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147-151) "Many traditional meat recipes were developed at a time when meats came from mature, fatty animals, and so were fairly tolerant of overcooking.
Tough cuts are best heated for a prolonged period at temperatures approaching the boil, usually by stewing, braising, or slow-roasting." ---On Food and Cooking: The Science and Lore of The Kitchen, Harold Mc Gee, completely revised and updated [Scribner: New York] 2004 (p.
154-155) [Ancient Rome] "Already during the last two centuries before Christ, meat began to appear with increasing frequency in the homes of Rome's wealthier citizens...
And its moisture manifests itself if slipperiness; chewing doesn't manage to liberate much juice. As it cooks, meat develops a firmness and resiliance that make it easier to chew. With longer cooking, the juices dry up, and resiliance give way to a dry stiffness.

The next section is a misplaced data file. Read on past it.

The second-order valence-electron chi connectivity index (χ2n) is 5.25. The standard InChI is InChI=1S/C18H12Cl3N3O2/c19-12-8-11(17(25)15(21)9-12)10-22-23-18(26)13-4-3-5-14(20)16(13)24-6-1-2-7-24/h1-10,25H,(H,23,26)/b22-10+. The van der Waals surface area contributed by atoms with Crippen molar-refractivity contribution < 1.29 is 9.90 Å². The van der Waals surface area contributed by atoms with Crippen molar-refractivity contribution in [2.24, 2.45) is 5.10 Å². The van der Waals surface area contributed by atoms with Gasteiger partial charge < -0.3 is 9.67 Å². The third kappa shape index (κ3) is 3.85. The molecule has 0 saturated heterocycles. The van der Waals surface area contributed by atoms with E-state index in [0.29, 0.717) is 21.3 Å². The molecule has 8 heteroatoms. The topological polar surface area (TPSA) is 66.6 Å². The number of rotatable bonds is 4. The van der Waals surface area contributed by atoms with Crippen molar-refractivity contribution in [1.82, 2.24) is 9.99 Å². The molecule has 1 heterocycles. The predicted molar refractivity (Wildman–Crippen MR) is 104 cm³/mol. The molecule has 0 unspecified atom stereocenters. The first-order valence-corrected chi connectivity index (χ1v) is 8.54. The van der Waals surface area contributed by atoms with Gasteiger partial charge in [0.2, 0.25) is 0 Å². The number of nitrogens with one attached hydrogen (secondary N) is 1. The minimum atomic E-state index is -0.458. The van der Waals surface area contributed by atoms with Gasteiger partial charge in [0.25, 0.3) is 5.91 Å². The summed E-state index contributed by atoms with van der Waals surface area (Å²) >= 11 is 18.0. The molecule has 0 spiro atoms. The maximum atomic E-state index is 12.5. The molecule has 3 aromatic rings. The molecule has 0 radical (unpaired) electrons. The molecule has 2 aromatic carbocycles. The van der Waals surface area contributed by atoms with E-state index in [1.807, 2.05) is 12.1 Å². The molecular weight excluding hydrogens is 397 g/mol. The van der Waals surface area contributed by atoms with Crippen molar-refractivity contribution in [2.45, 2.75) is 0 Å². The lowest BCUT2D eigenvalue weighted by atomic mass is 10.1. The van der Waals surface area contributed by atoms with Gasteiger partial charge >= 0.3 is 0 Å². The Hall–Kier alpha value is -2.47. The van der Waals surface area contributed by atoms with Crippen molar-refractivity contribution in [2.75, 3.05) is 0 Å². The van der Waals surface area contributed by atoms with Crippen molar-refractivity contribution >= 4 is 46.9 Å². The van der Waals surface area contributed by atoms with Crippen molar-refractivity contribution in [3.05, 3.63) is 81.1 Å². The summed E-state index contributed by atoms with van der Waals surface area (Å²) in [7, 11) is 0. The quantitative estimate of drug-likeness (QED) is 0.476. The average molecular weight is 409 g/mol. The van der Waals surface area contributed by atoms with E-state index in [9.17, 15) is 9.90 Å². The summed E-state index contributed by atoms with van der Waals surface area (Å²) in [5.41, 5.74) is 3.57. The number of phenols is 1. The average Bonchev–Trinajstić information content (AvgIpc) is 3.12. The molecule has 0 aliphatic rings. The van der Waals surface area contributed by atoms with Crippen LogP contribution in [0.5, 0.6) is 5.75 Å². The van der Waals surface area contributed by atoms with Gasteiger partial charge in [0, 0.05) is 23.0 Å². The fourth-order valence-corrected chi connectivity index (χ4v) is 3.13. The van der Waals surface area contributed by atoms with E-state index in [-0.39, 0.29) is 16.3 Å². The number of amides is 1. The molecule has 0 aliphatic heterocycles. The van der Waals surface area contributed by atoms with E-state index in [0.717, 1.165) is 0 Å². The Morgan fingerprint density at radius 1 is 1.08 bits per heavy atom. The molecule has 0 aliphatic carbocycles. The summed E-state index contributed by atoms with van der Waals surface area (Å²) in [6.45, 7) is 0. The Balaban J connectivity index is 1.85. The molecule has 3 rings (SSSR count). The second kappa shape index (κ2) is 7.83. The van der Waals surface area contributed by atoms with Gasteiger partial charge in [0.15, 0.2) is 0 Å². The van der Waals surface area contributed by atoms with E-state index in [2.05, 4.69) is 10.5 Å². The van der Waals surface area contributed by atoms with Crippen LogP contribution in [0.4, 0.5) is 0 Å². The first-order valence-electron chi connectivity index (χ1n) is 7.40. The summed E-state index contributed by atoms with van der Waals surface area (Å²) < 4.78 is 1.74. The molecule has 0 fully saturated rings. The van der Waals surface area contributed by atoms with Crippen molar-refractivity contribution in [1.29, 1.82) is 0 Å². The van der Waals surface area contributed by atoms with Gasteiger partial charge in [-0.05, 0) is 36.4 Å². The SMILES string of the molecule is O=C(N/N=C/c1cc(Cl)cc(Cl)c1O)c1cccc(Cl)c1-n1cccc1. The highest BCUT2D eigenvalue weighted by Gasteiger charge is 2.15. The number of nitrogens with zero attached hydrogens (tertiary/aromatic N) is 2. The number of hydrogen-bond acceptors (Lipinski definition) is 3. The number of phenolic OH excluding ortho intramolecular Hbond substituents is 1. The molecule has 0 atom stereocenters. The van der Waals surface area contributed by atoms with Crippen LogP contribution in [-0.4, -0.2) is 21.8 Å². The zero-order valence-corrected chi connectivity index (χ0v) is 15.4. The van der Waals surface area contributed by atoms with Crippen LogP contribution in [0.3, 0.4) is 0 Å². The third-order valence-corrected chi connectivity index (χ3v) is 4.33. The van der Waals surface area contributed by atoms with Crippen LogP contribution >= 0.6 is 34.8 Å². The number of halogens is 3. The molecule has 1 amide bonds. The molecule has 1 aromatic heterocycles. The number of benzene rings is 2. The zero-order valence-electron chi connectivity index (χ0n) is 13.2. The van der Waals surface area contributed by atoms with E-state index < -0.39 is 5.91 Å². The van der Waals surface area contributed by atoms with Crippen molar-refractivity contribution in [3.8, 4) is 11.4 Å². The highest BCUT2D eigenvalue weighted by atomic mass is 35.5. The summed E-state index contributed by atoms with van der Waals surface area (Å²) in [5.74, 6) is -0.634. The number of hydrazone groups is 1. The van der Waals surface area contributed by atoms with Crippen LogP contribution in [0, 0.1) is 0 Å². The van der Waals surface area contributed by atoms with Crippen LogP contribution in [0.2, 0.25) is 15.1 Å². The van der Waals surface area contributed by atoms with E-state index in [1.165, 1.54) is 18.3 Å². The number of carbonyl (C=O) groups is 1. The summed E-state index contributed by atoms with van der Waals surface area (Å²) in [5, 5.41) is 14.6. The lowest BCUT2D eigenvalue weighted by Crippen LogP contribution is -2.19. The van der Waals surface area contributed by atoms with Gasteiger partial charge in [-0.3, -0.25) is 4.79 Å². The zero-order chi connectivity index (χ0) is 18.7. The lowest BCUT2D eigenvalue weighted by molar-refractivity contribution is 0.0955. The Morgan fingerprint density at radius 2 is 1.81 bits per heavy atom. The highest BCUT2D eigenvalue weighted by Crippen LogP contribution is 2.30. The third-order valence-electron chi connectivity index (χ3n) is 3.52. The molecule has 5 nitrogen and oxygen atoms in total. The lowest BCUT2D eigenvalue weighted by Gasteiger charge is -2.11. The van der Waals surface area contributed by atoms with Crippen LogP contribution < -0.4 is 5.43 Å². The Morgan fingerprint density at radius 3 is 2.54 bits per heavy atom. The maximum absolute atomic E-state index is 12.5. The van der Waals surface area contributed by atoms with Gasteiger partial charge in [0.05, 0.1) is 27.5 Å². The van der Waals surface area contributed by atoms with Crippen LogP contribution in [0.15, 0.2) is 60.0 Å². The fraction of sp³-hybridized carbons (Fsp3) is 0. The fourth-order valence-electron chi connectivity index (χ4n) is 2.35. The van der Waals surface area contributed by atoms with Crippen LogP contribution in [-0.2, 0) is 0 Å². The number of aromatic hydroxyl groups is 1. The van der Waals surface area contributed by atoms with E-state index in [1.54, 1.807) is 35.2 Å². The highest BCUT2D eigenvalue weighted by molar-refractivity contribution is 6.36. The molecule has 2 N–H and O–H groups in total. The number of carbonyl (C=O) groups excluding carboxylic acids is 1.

The meat is chewy yet soft, so that chewing compresses it instead of cutting through it.
29-30) [16th-17th century France] "In 1560 Bruyerin avowed that he had 'more than once' seen '[half-cooked meats devoured so that blood almost flowed from the mouths of those who were eating.
Eleanor Scully & Terence Scully [University of Michigan Press: Ann Arbor] 1995 (p.